It would wise to revisit our assumptions about what computers can and cannot do. Many of us were surprised at the development of computers that could defeat a human at Chess or on the game-show Jeopardy! While those achievements were novel, we still generally understood that certain tasks remain essentially human. Computers follow an algorithm, but they do not learn, compose or adapt to scenarios they were not programmed to see.
In The Second Machine Age, the authors illustrate the remarkably rapid crumbling of barriers to automation with a ride in a Google Car. Only a few years ago the pursuit of self-driving automobiles was practically abandoned following a series of humiliating failures. Driving is a task which is not only computationally challenging; it is filled with surprises which cannot be programmed. Driving is the kind of pattern-recognition task which was generally assumed to lay beyond the frontier of automation.
Now Google regularly has visitors picked up from the airport in fully automated vehicles. Their progress in this area is sufficiently advanced that they have moved their efforts into the regulatory sphere, working to pass state laws ensuring that their technology can be deployed on the road.
And that’s not all. Right here in Chicago the folks at Narrative Science are automating journalism. This is not some distant goal being played out in a lab. A significant portion of what you read today, especially in sports or financial reporting, is generated by the computers at Narrative Science.
Their software combs through a data feed searching for relevant elements, then assembles them into a fully developed, publishable story. This gives a news organization, or a data analyst, access to more content than ever from which to identify meaning. The ways that humans use Narrative Science provide a glimpse into the future of employment for everyone who will benefit from the second machine age.
Narrative Science and other similar big-data tools do not eliminate journalists, but they change what a journalist does. That process stands to radically reduce the number of jobs in the field while making those jobs vastly more lucrative and interesting.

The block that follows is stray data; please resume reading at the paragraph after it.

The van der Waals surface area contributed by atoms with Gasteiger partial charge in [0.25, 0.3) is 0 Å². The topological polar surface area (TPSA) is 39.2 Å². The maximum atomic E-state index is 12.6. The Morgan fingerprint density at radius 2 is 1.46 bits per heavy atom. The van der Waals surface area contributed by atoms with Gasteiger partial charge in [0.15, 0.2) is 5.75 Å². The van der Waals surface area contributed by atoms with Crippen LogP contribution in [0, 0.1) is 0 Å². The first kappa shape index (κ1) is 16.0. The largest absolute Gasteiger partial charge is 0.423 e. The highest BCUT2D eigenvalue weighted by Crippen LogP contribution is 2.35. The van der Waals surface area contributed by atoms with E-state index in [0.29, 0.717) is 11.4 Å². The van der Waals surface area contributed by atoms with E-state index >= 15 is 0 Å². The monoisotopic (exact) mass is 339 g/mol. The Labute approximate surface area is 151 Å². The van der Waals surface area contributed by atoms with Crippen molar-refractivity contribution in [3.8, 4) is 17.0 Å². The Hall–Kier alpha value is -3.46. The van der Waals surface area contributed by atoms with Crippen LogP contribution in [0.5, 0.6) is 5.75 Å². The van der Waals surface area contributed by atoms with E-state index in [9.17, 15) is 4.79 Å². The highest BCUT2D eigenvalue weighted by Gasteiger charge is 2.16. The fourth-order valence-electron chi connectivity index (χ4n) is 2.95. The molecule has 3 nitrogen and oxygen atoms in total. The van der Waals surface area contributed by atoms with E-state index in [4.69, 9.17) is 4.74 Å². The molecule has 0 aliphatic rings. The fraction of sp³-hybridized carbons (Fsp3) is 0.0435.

Gone are the days of typing up box scores or summarizing last night’s arrests. A journalist using a big data feed is looking for meaning, not content, and that’s a good summary of what high-value employment looks like in the second machine age. A journalist in this context is leveraging a machine to reduce drudgery, augmenting the challenge of finding value among a stream of data.
Similar roles will provide rewarding work training machines to perform new tasks; using machines to do things we’ve never done before, and interpreting machine output that we have never before seen. Those who work with machines are increasingly artists, whether in the literal sense or merely in the shape of their work. From software developers to Daft Punk, success in the second machine age means marrying creativity to automation.
Artists and entertainers were once poor almost by definition. The transition we’ve seen over the past half century has been so dramatic that we’ve largely forgotten that for all of human history performers were social outcasts, the lowest of the low. Celebrity culture is in many ways a by-product of the second machine age, not just because the bounty of this phenomenon creates more disposal income to be used for entertainment. Almost everything humans do successfully in this environment is at its core a creative or artistic pursuit.
The winners in the second machine age are all in some sense artists, whether they post their work on YouTube, github, or the New York Times. Those liberal arts degrees may deserve more respect than we’ve been giving them. The only job category reasonably secure from automation, at least for the near-term, may be poetry.
My automated replacement is likely to eliminate the job I did yesterday. Along the way it could open doors to work that I never imagined might exist. That work will likely be more independent, with a less dependable future, and more spectacular earnings than we have come to expect. It will also likely lead to shorter careers that start later, often preceded, interrupted, and followed by exploratory ventures that may or may not pan out.
This transition from the boring reliability of Industrial Age employment toward the terrifying excitement and reward of the digital age completely transforms our understanding of what government can and should do in the economy. We need to think a little harder about how to adapt our institutions to support our values in a rapidly transforming world.
For your consideration, let me present one of the winners in the second machine age. Jason Isbell is not Daft Punk. He is not cranking out digital tunes. Yet, he has leveraged the infrastructure of the digital age to build an impressive career for himself in an artistic niche that would never have existed in the past. Isbell is taking a music form that one might have expected would be wrecked by celebrity culture and participating in its renaissance. Jason Isbell is how one survives and succeeds in the second machine age, making a living as a poet.